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Longtime Ahwahnee fire captain Jerry Riggs retires

Jerry Riggs recently retired after 44 years with the Madera County Fire Department Station 16, and said life is about finding good within the bad. “You can’t laugh at the bad things,” he said of his time as a Vietnam veteran and with the firefighting company. “You have to find something good to laugh about.”
Jerry Riggs recently retired after 44 years with the Madera County Fire Department Station 16, and said life is about finding good within the bad. “You can’t laugh at the bad things,” he said of his time as a Vietnam veteran and with the firefighting company. “You have to find something good to laugh about.” Sierra Star

For Jerry Riggs, who retired this year after spending more than four decades with Madera County Fire Department Station 16 in Ahwahnee, life is about finding laughter, even during hard times.

Reminiscing over his 44 years at the volunteer station, including more than 20 years as its captain before he retired this January, Riggs described one of his favorite memories as an example of that mentality.

Riggs said Company 16, as the members are known, was once called out to a medical aid at Hillview Estates after a woman in her 80s fell and fractured her pelvis.

As company members got there, Riggs said they realized they couldn’t get the medical gurney into the hallway, where she had crawled to dial for help.

“So we told this lady how we were going to get her out of there by lifting her at an angle across the bed,” Riggs said. “So we picked her up and as soon as we started to cross the bed, she said, ‘remember, I’m fragile, handle with care, and this side up.’ We almost set her down from laughing too much. If somebody kicked my butt hard enough to break my pelvis I’d be bawling like a baby. But she had a great attitude.”

Riggs has always applied that mentality of finding good within the bad, including when he flew to Vietnam in 1963 as a member of the U.S. Army.

“It was scary all the time,” Riggs said. “Every time you got in a helicopter to fly somewhere, you’re wondering about if you’re going to mess up and jeopardize your crew, or if you’re going to get shot down. You’re always wondering what’s going to happen.”

Starting as a helicopter machine gunner before he became a flight engineer, Riggs said on one mission, his group lost a fourth of its flight crews. But it was a pep talk from a doctor that helped boost morale.

“You just have to get used to the bad things,” Riggs said. “The base’s doctor told us you have to have something to laugh about every day. And we told him that wasn’t funny, and he said ‘I realize that, but if you don’t have something to laugh about every day, we’ll be shipping you off to a psychiatric hospital. And I’ve found that carries over into whatever job you’re doing. You can’t laugh about the bad things, but you have to find something good to laugh about.”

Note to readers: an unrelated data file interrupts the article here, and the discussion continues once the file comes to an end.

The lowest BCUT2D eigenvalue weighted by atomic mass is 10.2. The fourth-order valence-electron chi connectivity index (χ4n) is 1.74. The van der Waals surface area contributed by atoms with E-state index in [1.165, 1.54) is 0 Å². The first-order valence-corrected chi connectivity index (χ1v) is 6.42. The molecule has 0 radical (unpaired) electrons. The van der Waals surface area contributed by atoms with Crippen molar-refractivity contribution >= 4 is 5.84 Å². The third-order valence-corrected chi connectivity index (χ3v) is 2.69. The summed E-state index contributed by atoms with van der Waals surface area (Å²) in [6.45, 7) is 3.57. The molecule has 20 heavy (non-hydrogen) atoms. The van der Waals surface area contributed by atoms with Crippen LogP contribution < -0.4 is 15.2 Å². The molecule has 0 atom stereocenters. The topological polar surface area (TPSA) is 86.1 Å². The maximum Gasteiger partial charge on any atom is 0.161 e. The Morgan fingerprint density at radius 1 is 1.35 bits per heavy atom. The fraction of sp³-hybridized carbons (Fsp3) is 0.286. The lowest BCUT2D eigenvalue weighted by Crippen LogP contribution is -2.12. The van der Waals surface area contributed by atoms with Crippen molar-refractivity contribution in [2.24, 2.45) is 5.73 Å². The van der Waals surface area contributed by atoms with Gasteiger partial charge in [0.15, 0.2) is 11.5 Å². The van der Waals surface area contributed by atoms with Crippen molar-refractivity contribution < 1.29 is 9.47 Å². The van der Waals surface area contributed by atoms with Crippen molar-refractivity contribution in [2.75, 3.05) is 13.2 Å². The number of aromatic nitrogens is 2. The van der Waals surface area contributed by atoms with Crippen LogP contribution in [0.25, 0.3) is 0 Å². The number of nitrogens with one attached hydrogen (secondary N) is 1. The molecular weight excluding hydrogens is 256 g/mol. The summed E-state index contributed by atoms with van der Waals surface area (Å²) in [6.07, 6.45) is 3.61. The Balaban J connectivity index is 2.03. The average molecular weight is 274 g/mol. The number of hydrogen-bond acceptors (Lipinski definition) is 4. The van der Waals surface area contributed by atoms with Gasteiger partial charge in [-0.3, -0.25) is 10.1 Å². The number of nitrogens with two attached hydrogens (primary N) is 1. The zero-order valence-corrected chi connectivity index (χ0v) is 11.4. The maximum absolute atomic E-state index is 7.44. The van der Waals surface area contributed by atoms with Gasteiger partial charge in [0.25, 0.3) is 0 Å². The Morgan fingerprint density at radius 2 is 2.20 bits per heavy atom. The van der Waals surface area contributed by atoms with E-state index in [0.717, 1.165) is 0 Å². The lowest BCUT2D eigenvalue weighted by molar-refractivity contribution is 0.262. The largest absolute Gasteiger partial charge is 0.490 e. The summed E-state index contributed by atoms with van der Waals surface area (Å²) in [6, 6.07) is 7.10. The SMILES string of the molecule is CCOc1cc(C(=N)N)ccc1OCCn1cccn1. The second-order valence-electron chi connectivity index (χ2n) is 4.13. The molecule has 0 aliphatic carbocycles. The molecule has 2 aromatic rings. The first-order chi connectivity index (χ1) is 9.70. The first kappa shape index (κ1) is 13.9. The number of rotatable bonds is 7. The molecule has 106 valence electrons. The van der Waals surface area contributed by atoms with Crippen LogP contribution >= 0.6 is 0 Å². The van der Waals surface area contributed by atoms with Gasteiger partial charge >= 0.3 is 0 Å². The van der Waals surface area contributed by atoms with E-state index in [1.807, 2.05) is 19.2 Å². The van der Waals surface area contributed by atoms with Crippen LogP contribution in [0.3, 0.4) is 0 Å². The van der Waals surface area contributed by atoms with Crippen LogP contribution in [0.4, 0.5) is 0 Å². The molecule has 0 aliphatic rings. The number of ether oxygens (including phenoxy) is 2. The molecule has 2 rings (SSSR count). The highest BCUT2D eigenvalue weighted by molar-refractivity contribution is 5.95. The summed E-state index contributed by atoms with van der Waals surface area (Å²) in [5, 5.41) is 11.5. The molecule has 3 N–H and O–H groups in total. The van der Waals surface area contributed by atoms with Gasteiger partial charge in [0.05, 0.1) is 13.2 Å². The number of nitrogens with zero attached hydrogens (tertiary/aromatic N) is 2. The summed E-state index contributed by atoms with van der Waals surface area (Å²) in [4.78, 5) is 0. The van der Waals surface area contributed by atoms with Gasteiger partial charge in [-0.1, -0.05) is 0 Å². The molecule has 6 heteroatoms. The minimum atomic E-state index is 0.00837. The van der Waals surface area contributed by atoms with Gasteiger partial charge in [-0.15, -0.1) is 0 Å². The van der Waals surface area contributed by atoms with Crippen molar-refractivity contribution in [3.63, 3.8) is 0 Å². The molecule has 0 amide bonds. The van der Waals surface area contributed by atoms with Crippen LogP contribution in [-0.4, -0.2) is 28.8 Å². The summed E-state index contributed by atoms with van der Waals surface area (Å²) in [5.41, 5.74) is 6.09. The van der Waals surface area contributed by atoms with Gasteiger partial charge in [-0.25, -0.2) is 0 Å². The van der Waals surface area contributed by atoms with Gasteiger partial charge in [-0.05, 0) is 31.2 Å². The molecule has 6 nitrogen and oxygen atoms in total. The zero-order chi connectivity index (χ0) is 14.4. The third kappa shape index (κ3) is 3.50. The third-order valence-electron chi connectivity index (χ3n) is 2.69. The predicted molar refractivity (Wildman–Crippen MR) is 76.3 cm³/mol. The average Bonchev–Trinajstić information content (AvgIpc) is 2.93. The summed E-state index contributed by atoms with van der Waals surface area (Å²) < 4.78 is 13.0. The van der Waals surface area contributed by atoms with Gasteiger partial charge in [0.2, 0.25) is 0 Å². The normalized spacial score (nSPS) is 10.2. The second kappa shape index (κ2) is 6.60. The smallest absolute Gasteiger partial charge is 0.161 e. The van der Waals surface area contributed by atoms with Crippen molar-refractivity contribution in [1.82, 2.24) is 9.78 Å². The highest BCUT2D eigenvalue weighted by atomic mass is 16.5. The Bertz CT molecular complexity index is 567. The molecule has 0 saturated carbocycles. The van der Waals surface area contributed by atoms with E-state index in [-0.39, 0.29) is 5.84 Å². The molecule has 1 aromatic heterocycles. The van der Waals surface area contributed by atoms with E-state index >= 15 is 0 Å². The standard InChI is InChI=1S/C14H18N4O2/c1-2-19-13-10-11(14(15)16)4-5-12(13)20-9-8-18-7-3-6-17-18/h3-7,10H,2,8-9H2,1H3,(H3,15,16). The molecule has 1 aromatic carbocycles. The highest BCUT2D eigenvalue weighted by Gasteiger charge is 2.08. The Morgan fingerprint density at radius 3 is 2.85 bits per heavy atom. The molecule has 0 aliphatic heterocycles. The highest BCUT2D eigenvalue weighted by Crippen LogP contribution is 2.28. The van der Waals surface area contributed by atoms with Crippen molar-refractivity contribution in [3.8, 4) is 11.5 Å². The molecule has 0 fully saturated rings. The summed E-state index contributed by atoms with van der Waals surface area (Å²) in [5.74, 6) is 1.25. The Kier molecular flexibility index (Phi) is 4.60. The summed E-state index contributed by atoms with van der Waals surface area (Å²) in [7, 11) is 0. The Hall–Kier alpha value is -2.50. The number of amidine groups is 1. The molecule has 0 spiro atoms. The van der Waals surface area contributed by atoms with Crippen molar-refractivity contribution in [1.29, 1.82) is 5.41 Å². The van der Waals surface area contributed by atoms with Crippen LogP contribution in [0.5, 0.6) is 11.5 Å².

Riggs, 76, was born in Visalia and moved to Coalinga when he was 18. After he spent 15 months in Vietnam, and 16 months in Germany, he left the U.S. Army and later came to the Mountain Area in 1970 looking for a job.

After he got married to his late wife Merrielou in 1972, Riggs said a kid started a fire with his scooter near their home on Leach Road in Ahwahnee, so he rushed over with a shovel to help put it out.

That kid’s dad was the assistant chief of the volunteer fire department, and asked if Riggs would be interested in joining. He was, and the rest, as Riggs would say, is history.

“The only reason that I joined county firefighting was to see what I could do to help out the community and the people that I serve,” Riggs added. “Personal recognition, that’s not what it’s ever been about. I’m not one for looking for attention.”

“Jerry is a friendly, quiet, and humble man with a big heart and small ego,” said Bob Kernaghan, acting captain at the station in Jerry’s retirement. “I have rarely seen Jerry angry or upset, and never about the little things that can set off so many managers ... his departure has left a huge gap in Company 16. “Both in the leadership role, and in response to emergencies.”

Kernaghan said the station is down to three volunteers, from a high of more than 20 in the 1990s.

Outside of firefighting, Riggs spent 37 years working for Suburban Propane, once called Vangas, before retiring in 2007. In his spare time, Riggs said he’d like to keep mostly to himself and, with a passion for mechanic work, revitalize a 1927 Rio car he got from his grandparents when he was a teenager.

“My grandma, when I was about 7, asked me if I really liked that car and I told her it was the neatest thing I’d ever seen,” Riggs said. “So she said when I turned 16 and had a license, it was mine ... but now I’ve been waiting to get started on fixing it for 44 years. I guess I’ve got the time now.”

Riggs has three children, one of whom, his daughter Barbara, a standout softball player at Yosemite High, passed away in 2009. He also has eight grandchildren and five great grandchildren, who he said “keep me on my toes.”

On April 19, Riggs was presented a proclamation by the Madera County Board of Supervisors for his service to the community.

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